Accessing Developmental Testing

child working with blocks

Note: This post is tailored to families in Washington State, but the general process is similar elsewhere.

Monitoring

I encourage all parents and teachers to do developmental monitoring: from time to time check out a developmental checklist to be sure your child is on track. And read developmental newsletters for ideas on how to support well-rounded development. Or, you can check out the Washington Early Learning and Development Guidelines which are an amazing resource for children birth through grade 3, where each developmental level includes ways to support your child’s development, differences in development and guidelines for when/how to seek intervention services.

Screening

About 1 in 6 children has a developmental or behavioral issue, such as autism, ADHD, dyslexia, and developmental delays. Only 30% of those concerns would be detected just through the monitoring process. Early intervention from birth to age 3 can help children learn important skills, and getting support and services for children age 3 and up can have a huge benefit for their schooling.

If you are wondering if your child might have autism or ADHD or developmental delays, start with a screening tool. The results might help to reassure you that your child is actually developing normally or they could validate that seeking further assessment and testing would be beneficial. The ASQ – Ages and Stages questionnaire is one of the best available tools for overall development, and you can complete it yourself in about 15 minutes. The ASQ-SE screens for social-emotional development, and can help to identify possible autism signs. (Learn more about using the ASQ and ASQ-SE and understanding your child’s ASQ results.)

For Washington state residents: you can complete the ASQ and ASQ-SE online and a child development specialist from Within Reach will contact you with the results within a week and discuss those results with you. Oregon offers an online ASQ and ASQ-SE here that appear to be open to anyone – you will see the results when you complete the screening.

Talk with a Professional

A helpful second step is to talk to your child’s doctor or their teacher or childcare provider about your concerns, and share the results of the screening. Here is a tip sheet for talking with a doctor about your concerns.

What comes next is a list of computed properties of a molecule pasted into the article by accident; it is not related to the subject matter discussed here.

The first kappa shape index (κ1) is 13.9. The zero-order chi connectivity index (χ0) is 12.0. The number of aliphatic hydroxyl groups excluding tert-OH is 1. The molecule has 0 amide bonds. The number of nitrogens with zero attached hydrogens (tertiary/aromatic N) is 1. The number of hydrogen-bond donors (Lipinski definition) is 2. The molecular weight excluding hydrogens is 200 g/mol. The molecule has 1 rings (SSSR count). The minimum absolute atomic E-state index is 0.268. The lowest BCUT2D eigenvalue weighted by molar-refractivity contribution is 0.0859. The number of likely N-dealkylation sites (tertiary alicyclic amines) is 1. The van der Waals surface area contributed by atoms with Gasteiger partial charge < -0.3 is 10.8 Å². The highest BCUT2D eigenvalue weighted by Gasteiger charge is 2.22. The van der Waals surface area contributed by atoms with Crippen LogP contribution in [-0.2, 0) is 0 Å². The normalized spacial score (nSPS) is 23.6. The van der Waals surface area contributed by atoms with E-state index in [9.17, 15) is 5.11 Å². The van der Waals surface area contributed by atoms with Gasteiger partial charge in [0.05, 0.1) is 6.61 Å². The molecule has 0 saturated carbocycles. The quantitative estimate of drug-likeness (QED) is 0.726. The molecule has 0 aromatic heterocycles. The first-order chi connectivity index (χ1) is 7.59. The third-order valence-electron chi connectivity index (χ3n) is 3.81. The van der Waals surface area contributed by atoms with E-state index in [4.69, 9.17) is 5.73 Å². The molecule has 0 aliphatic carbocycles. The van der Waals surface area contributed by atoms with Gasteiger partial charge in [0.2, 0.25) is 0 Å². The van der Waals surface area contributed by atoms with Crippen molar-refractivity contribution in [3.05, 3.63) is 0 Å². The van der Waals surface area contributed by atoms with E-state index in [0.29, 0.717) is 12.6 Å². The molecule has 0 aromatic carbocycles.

Your child’s doctor may offer a referral to a specialist, such as a child neurologist or a child psychologist. You could also ask for a written referral for testing, using this form.

You can also directly contact your state’s early childhood system to request a free Child Find Evaluation to find out if your child qualifies for intervention services. You do not need a doctor’s referral to make this call.

Evaluation – for Children under 3

The Individuals with Disabilities Education Act, or IDEA (specifically in Part C) guarantees your child a right to a free developmental evaluation. Some people call it “birth to three services,” “early intervention,” or “Part C services”. If your child qualifies for intervention, services can be billed to insurance, or offered on a sliding scale. You will not be denied services if you can’t pay for them.

In Washington, evaluations are provided through ESIT – Early Support for Infants and Toddlers. (Info for Outside Washington.) Each county has a lead agency that processes referrals and schedules evaluations. All the agencies are listed here. To learn which agency serves your location, you can call the Help Me Grow Washington Hotline at 1-800-322-2588.This statewide, toll-free number offers help in English, Spanish and other languages.

The evaluation process uses standardized tools and observations to evaluate a child’s development in 5 areas: physical, cognitive, social-emotional, communication, adaptive / self-care, and sensory processing skills. The evaluator uses natural situations to look at these skills as a child plays, stacks blocks, draws, etc.

If the evaluation shows your child is eligible for services (eligibility criteria here), they may develop an IFSP – Individualized Family Service Plan – and you will be referred for early intervention services, such as physical therapy, occupational therapy, speech therapy, hearing or vision services. In most cases, services are provided in the home or in a child-care setting.

Learn more about IFSP and Early Intervention, and even more about IFSP.

Evaluations for Children age 3 – 5

In Washington, “Child Find” evaluations are offered through your school district. They are free but you must request them.

You can call your school district coordinator* and say: “I have concerns about my child’s development and I would like to have my child evaluated through the school system for preschool special education services. Can you help me or let me speak with someone who can?” Write down who you speak to, the date, and what was said; you might need this information later.

At some point, you will need to submit a written request for evaluation. Some parents start with that. A sample letter to request evaluation is available on PAVE’s website, or the state offers a referral form. (Learn more about how to make the request for an evaluation.)